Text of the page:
Menstrual Disorders


Menstrual Disorders, Inflammations of the Reproductive Organs

All healthy women menstruate during their fertile years. The time between the first and last menstrual period spans ~3040 years. During this time, typical repeated changes occur in the endometrium and the menstrual period returns regularly, according to a cycle of roughly 4 weeks. The processes in the female organism by no means always pass without mishaps. Some women experience discomfort when menstruating, suffering from cramps, headache, and other symptoms.

The female menstrual cycle is one of the best examples for the complicatedinterrelationships between different hormones. The entire endocrine system is involved. Furthermore, other organ systems must also function correctly to ensure that the cycles proceed normally. Diseases of the thyroid gland, for example, cause menstrual irregularities or even a complete absence of menstruation. The activity of the ovaries, which determines menstrual bleeding, is not always stable. Stress, mental strain, even just a change of surroundings or jobs, extremely high or low weight, certain medications, and infections or other diseases are only some of the many factors that can disrupt a womans reproductive cycle. The strength and duration of menstruationa, but also the type of pain, provide clues about both healthy as well as disturbed activities of the female organs. Inflammatory diseases of the ovaries and uterus are also responsible for menstrual irregularities. The causes for these diseases are mostly infections that ascend from the vagina upward, and in addition, for the uterus, inflammations that descend from the fallopian tubes and ovaries.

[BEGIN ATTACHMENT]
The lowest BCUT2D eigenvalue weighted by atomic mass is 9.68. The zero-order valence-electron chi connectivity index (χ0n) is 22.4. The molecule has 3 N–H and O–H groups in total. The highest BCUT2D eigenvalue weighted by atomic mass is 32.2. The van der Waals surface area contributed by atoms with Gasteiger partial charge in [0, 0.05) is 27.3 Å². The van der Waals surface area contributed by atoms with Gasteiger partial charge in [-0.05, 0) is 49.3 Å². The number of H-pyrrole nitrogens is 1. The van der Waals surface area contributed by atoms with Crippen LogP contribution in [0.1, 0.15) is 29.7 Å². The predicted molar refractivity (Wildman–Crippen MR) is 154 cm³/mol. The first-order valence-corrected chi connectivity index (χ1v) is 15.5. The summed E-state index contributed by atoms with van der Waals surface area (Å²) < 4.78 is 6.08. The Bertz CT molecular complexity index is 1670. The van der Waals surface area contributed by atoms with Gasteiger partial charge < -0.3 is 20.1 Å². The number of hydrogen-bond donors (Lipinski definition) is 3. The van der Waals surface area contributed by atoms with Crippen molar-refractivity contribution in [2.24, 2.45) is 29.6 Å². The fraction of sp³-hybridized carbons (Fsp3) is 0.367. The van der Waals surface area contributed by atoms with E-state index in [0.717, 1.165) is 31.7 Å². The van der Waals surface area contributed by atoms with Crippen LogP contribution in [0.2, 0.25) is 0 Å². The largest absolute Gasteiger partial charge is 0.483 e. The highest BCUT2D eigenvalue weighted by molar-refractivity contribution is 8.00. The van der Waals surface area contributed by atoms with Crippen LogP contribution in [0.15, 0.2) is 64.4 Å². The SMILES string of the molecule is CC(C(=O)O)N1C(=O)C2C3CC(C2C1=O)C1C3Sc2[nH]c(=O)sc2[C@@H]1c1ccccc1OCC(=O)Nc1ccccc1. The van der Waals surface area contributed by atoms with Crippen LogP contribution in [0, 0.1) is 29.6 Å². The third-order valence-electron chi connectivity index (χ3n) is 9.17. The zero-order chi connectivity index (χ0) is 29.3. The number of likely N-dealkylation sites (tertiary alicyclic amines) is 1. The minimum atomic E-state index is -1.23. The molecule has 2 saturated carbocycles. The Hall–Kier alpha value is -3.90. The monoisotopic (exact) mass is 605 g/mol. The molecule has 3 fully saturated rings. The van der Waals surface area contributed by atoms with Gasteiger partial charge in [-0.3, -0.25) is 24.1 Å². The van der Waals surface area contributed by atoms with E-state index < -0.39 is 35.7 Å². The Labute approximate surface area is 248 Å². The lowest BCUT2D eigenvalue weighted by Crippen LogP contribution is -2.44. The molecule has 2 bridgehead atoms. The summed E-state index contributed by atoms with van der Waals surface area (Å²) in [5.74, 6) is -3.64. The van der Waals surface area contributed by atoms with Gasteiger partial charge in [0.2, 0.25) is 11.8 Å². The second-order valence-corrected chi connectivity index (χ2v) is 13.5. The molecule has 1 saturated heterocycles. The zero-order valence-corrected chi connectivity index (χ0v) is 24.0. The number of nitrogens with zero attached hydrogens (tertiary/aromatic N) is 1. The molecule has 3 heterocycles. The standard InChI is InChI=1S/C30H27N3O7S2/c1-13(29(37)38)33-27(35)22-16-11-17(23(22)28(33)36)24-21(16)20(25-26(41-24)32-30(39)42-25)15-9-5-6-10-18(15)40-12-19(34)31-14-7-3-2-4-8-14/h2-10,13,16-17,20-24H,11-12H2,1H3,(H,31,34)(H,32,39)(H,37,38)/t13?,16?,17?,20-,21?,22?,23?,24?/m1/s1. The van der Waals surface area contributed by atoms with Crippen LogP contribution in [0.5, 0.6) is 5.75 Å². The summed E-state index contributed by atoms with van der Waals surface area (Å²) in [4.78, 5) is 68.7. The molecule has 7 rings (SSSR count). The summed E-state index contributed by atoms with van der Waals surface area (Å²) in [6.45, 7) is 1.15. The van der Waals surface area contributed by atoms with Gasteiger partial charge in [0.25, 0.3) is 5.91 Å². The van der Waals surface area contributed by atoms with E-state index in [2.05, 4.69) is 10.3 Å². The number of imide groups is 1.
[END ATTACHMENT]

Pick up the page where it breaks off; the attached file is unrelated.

Physio Guideline


• Feeling of pressure in the lower abdomen, labor-like pain, menstrual disorders.

• Often fever, occasionally with sudden attacks of shivering.

• After the cause has been determined, cupping can lead to fast results, also

in combination with measures from conventional Western medicine.

Suggested Therapy

Cupping can be applied with good results in all gynecological diseases listed


• Adnexitis, endometriosis:

– Treatment initially occurs in intervals of 7 days, ca. three treatments;

afterwards, in intervals of 14 days, approximately also

three treatments.

Reproductive Organs

 Dry cupping in the groin over Head’s zone for the uterus and adnexa.

Additional measures in consideration of the stage of the disease

and the situation of the patient.

• Amenorrhea, hypermenorrhea, menorrhagia, dysmenorrhea:

– In these conditions, continue treatment in intervals of 10 days for

3 months. Afterwards, treatment depends on the development of

the disease.

– If therapy is continued, keep treating in larger intervals of 3–4


Supplemental Therapy

• For inflammations, bedrest can be useful.

• Homeopathy. Homeopathic treatment of any of these diseases generally

achieves good results. In these cases, organotropic and functiotropic remedies

are indicated, but the therapist must, as so often, choose among a large

number of remedies.

• Physical therapy. Cold or warm compresses; sitz baths can complement